Telus tower brings new life to Vancouver office market
The downtown Vancouver peninsula – which appeared headed for resort-town status, crowded only with residential condos – is poised for a commercial office building renaissance, as Telus (T-T45.73----%) prepares to unveil a new headquarters.
The $500-million-plus Telus project expected to be announced this week joins a similarly large proposal two weeks ago from a group that includes Vancouver billionaire Jimmy Pattison. Three other real estate companies are close to building significant new office space as well.
It is a major reversal from the seemingly entrenched trend of the past several years, where the last notable office space was completed in 2007 and nothing had been started since then. In the intervening years there have been office building booms in Toronto and Calgary.
Now, with an office vacancy rate in Vancouver that is almost half the national figure – and rental rates are near the highest in the country –downtown office building is about to come alive again. It likely allays fears that a large city without many big corporate head offices was going to see its economic vibrancy wither.
Telus aims to make its new 22-storey headquarters at 520 West Georgia Street – coupled with a 43-storey residential tower on the same large downtown block – a civic icon.
“It’s stunning,” said one person closely involved in the project. “It doesn’t look like any office building you’ve seen.”
For Telus, the company is leveraging its real estate assets on a block of downtown Vancouver where it has a small head office, its central telecommunications network hub and other holdings. The company, which this year opened a $250-million building in Toronto, doesn’t plan to use operating cash flow for the Vancouver project, according to second source, close to the company.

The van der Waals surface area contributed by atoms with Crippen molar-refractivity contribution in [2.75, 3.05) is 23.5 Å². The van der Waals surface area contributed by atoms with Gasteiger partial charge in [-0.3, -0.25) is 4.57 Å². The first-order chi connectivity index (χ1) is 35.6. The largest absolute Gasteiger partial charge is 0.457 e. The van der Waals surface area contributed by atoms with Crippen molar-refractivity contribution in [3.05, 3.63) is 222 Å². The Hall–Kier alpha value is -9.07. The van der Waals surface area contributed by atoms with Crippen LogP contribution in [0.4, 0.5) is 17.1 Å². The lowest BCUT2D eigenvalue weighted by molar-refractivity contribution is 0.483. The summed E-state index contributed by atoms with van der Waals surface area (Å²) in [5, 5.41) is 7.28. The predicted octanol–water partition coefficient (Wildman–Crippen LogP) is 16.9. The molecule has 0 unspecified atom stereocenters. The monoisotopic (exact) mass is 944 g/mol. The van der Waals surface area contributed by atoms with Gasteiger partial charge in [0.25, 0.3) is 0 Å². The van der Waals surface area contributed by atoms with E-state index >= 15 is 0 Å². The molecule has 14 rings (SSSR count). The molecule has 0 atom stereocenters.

There had been a shadow over commercial real estate on the crowded downtown peninsula, where developers have been able to fetch far more money per square foot from condominiums as buyers paid big dollars for beautiful views of mountains and ocean.
The fear for politicians was too many residents in an area where eventually there wouldn’t be enough jobs, a situation that could have seen downtown dwellers actually commuting to the suburbs to work.
However, in part because Vancouver City Council two years ago made zoning changes to prevent condos from completely taking over, changing market dynamics have persuaded builders to pursue office towers.
“The [Telus] application shows a strong confidence in the direction this council has been taking for business,” said city councillor Raymond Louie of the governing Vision Vancouver party.
Avison Young, a commercial real estate brokerage firm, said recently that “the race is on” to build new office towers in Vancouver.
Among the firms is Oxford Properties Group Inc., looking to build two buildings. Bentall Corp. awaits a development permit for a large tower. The Aquilini family, a local real estate player and owner of the Vancouver Canucks, want to build a 22-storey office tower across from their hockey arena.
Despite the ambitious plans, some doubts still course through the Vancouver commercial real estate scene, “All bets are on hold until cranes start swinging.”, Avison Young said.
Behind the Telus project is a leading Vancouver development team, Westbank Holdings Ltd., led by the flamboyant Ian Gillespie, and the reclusive Ben Yeung of Peterson Investment Group Inc. The two have built several downtown Vancouver landmarks in recent years, including the tallest building in town, the 61-storey Shangri-La condo/hotel, a style that has been typical for developers in recent years.
The architect on the Telus project is the celebrated Gregory Henriquez, noted most recently for his Westbank-backed Woodward’s project, an internationally respected $375-million development on the city’s once-emaciated but recovering Downtown Eastside, where the group built an elaborate mixed-use facility – expensive condos and social housing, commercial retail space and a university art school.
For Vancouver, the Telus plan is a significant endorsement. The city, with a diffuse but successful business community, is home to only three of the top 30 public companies on the Toronto Stock Exchange. Goldcorp Inc., No. 9, occupies space in an anonymous tower. Teck Resources, No. 14, has its corporate nameplate on the ground floor of Bentall V, the last tower completed in 2007. (Montreal-based Bell Canada has its name affixed to the top of the building.) Telus stands at No. 29 on the TSX. North America’s leading lumber producer, West Fraser Timber Co., is ranked No. 150 in the 234-member TSX and has offices in a small building near the old football stadium on the far edge of downtown.
“[The Telus project] is really a vote for the City of Vancouver,” said Bernie Magnan, chief economist at the local board of trade. “That’s pretty big.”